How Do We Magnify the Lord?

telescopes Mary’s song is known as the Magnificat, taken from the first words, “My soul magnifies the Lord.” How do we magnify God? Is it only with words? Luke portrays Mary as the model disciple who magnifies God with her life, too. In the simplest terms, to magnify the Lord means to “make much of Jesus,” as John Piper has defined it. We make Jesus big and attractive and admired by our words and actions and even in our thoughts.[1]

Piper reminds us that there are two kinds of magnifying: microscope magnifying and telescope magnifying.[2] The first makes small things look bigger than they are. The other makes big things that are far away look as big as they really are. “When David says ‘I will praise the name of God in song; I will magnify God with thanksgiving,’ he doesn’t mean, ‘I will make a small God look bigger than he is.’ He means, ‘I will make a big God look as big as he is with the ways I show and speak my gratitude,'” and I would add, bring him near so others can admire his value.

Piper uses this helpful analogy by calling Christians to become telescopes, not microscopes. Here is the idea for an application to our lives: our calling is to live in such a way that our lives make God look as great and as valuable as he really is and bring him near to others. What does that look like? According to Luke, Mary is our example.

In Mary, we see an example of someone who developed a life that does just that. As I reflected on Mary as a model of someone who makes much of God, I saw a pattern of five activities from her life that when combined have the power to transform us into telescopes of God’s worth.

  1. We make much of God by meditating on his word.[3] Mary “steeped” herself in God’s word through the practice of meditation. Christian meditation is like a tea bag steeping in hot water. Two things happen to steeped tea bags: they transform the color and taste of the water. God’s word transforms the way we think, act, and “taste” to others. This is the only way to account for the content of Mary’s song which has nearly fifty direct references or allusions to the OT Scriptures.[4] She let God’s word draw her in and rewrite the direction of her life. Mary let God’s word reshape her soul’s thinking and renew her affections for him. As a result, Mary had a mind and heart filled with a God-saturated theology.
  2. We make much of God by treasuring his promises.[5] Mary understood that God’s grace is mined by treasuring his promises. She kept alive all the events of the birth of Jesus, the words of Gabriel, the visits of the shepherds and Magi, the words of Simeon, and Anna and no doubt the words of Scripture. She held onto all these as from the Lord to help her face the most challenging times of her life during the ministry and execution of her Son. When we face the disappointments and confusion of life, treasuring God’s promises makes much of God because others would tell us to give up on him.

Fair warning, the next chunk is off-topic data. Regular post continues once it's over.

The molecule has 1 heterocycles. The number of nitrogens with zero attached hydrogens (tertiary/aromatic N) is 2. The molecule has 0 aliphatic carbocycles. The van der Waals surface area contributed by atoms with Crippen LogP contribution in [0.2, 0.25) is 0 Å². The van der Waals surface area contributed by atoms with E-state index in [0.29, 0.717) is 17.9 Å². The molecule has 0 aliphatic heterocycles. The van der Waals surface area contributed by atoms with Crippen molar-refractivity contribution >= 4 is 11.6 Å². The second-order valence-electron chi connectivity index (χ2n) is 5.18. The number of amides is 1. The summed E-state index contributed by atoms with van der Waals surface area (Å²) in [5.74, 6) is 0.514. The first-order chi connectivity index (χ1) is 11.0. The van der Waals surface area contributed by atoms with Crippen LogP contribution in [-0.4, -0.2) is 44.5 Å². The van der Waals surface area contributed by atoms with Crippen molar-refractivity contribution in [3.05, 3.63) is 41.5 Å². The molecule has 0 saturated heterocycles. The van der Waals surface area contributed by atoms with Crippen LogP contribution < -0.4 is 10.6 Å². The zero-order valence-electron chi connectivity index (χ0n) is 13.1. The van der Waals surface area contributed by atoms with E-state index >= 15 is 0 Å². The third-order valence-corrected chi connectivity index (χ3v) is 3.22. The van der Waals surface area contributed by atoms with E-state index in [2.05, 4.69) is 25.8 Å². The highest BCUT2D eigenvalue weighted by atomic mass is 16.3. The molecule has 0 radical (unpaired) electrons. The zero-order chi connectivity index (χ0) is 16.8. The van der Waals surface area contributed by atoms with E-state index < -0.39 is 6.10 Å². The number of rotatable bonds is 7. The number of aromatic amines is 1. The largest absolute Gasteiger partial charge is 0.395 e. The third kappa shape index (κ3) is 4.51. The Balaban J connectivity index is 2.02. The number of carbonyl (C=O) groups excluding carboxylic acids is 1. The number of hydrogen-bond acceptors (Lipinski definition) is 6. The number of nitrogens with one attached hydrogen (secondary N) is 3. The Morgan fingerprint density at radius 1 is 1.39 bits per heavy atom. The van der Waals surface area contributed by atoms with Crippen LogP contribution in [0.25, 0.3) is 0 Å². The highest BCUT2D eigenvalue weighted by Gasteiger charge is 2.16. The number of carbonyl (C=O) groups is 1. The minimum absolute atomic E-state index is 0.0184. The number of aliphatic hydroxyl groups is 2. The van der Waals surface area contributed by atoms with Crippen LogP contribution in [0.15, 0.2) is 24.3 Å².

3. We make much of God by serving him at the risk of reputation. What motivation did Mary have in the face of the inevitable spiteful gossip and crushing judgments of others? It was not from arguments against those judgments but the joy of serving the Lord in that way. She found personal strength and relief from fears as she put her trust in the mercy of God. She was quick and eager to do it because she savored the holy God whom she knew would not give her anything evil or unloving or impossible to endure. She knew that a holy God never makes mistakes in orchestrating the providences he brings into the lives of those humble enough to receive it.
  4. We make much of God by expressing gratitude for his mercy. Gratitude marks the heart of the person who loves God’s mercy. Knowing God’s mercy the way she did enabled Mary to accept from God’s hands even his mysterious providences. When we don’t understand what God is doing in our lives, we make much of him by expressing gratitude for his mercies.
  5. We make much of God by encouraging others in the obedience of faith. This is a practice that she shared with Elizabeth. Both women were eager to visit, not so much for the confirmation of the work of God, but as a way of encouraging each other in their respective roles in God’s plans. Their praise for God and for each other’s faith gave mutual strength to continue in their obedience.

As we enter into this Christmas season that is sometimes more a distraction to magnifying the Lord than a help, reflecting on Mary’s life as an example for our own worship and praise will bring us back to center. Mary’s focus was centered on the God who sent his Son into the world to save sinners and praised him for his mercy.

Remember: the calling of the Christian is to become a telescope for the world to “look through” and see the infinite wealth and value of the glory of God.

[1]1 Cor 10:31.

[2]John Piper, “How to Magnify God” [on-line]; accessed 5 December 2016; available from; Internet.

[3]Luke 1:29; 2:19, 51.

[4]Verse 41 = Gen 25:22-28; Malachi 4:2; v. 42 = Judges 5:24; Deut 28:1, 4; v. 43 = Ps 110:1; 2 Samuel 6:9; vv. 46-47 = Ps 34:1-3; Isaiah 26:9; Job 12:10; Daniel 3:39; 1 Sam 2:1; Habakkuk 3:18; v. 48 = Deut 22:23-23; 26:7;  1 Sam 1:11; 2:1-10;  9:16; v. 49 = Zephaniah 3:17; Deut 10:21; Isaiah 47:4; 57:15; Ezekiel 36:22-25; Malachi 1:11; v. 50 = Ps 103:17; v. 51 = Exodus 6:1, 6; Deut 3:24; 7:19; Isa 51:5, 9; 53:1; Ps 88:1; v.52 = Ezk  12:26; Ps 107:9; 1 Sam 2:5; Job 15:29; Jer 17:11; v. 54-55; Isa 41:8-9; 42:1; 44:1-2, 21; 45:4; 48:20; 49:3; Pss 97:3; 98:3; Micah 7:20.

[5]Luke 2:19.


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